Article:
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Tuesday, 18 October 2016

FIX, FIX Engines and RHCP

What's this about? Surely a typo - should be DHCP and assorted networking geekery?
No, this is about RHCP.  Specifically (yes, slightly tenuous link but we do our best to brighten up your day) "Give it away"...

At a recent conference I found myself engaged in a conversation with a CTO of a hedge fund. They are doing some interesting things in the connectivity space and we got to the topic of the FIX engine they use. They started off with a well known open source FIX engine but realised that they did not want to contribute back to the open-source repository as they believed that they had "secret-sauce". Fast forward a short number of months and they have such a bastardised version of the open-source it's a case of "Trigger's Broom"
 
Now they are looking to remove some of this complexity by implementing a commercial, closed-source engine.  While talking, I asked them "why pick an open-source FIX engine?" . The answer was simply that it's free. Understandable, but perhaps the closed-source community is missing a trick...

"Give it away" - why not allow anyone who provides a commercial email address (not @gmail.com, @hotmail.com and so on) to download a fully functional commercial quality package of your software? Time limit the license to say one month at a time and feature limit to say five connections. So allow a prospective client to use the tooling, get a feel for strengths and weaknesses and not get stuck on a road where the cost of change is high as and when there's a move to closed source?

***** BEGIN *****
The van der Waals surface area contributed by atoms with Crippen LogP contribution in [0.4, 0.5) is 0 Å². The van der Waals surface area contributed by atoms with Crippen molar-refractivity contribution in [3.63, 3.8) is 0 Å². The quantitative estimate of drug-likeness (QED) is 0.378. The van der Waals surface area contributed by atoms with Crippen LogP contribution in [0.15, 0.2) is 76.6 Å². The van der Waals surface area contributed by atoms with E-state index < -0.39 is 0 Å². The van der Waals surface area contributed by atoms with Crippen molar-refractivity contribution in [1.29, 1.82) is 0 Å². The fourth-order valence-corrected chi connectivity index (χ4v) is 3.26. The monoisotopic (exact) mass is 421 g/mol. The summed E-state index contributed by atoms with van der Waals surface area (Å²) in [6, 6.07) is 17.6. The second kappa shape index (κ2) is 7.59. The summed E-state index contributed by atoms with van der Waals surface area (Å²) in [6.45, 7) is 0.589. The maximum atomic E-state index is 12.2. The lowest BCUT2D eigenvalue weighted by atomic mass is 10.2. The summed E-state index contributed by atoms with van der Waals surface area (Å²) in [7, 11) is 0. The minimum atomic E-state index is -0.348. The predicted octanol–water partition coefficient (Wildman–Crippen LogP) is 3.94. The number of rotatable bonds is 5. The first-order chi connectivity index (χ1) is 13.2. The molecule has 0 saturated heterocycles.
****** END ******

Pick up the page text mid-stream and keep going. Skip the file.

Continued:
The world of FIX engines is small and has been covered many times before on this blog. The main current participants such as (alphabetical order)
EPAM
FIX Flyer
Itiviti
Rapid Addition
Ullink

could all implement this with some website magic or even a mechanical turk. No damage to current revenue stream but potential for upside in future. Retain relevance in an increasingly commoditised market, get some clients who transition from open-source.

Why wouldn't you?

2 comments:

  1. I've got a different idea. Why not fix FIX so you don't need a FIX Engine at all? Adoption of, say, gRPC instead of the FIX session layer would remove the need for costly (in terms of money and latency) FIX engines. Simpler, faster, cheaper - what's not to like?

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  2. So you suggest using protobuf as the message ser/des layer over gRPC. Ok, that's a maybe. But what's the cost benefit for this?

    My answer to the problems of FIX is to abstract it away using FIX Orchestra.

    How do you propose to take your idea to implementation? Would be interested to discuss with you. Since I don't know who you are, please feel free to get in touch with reference to this and I'll buy you a coffee.

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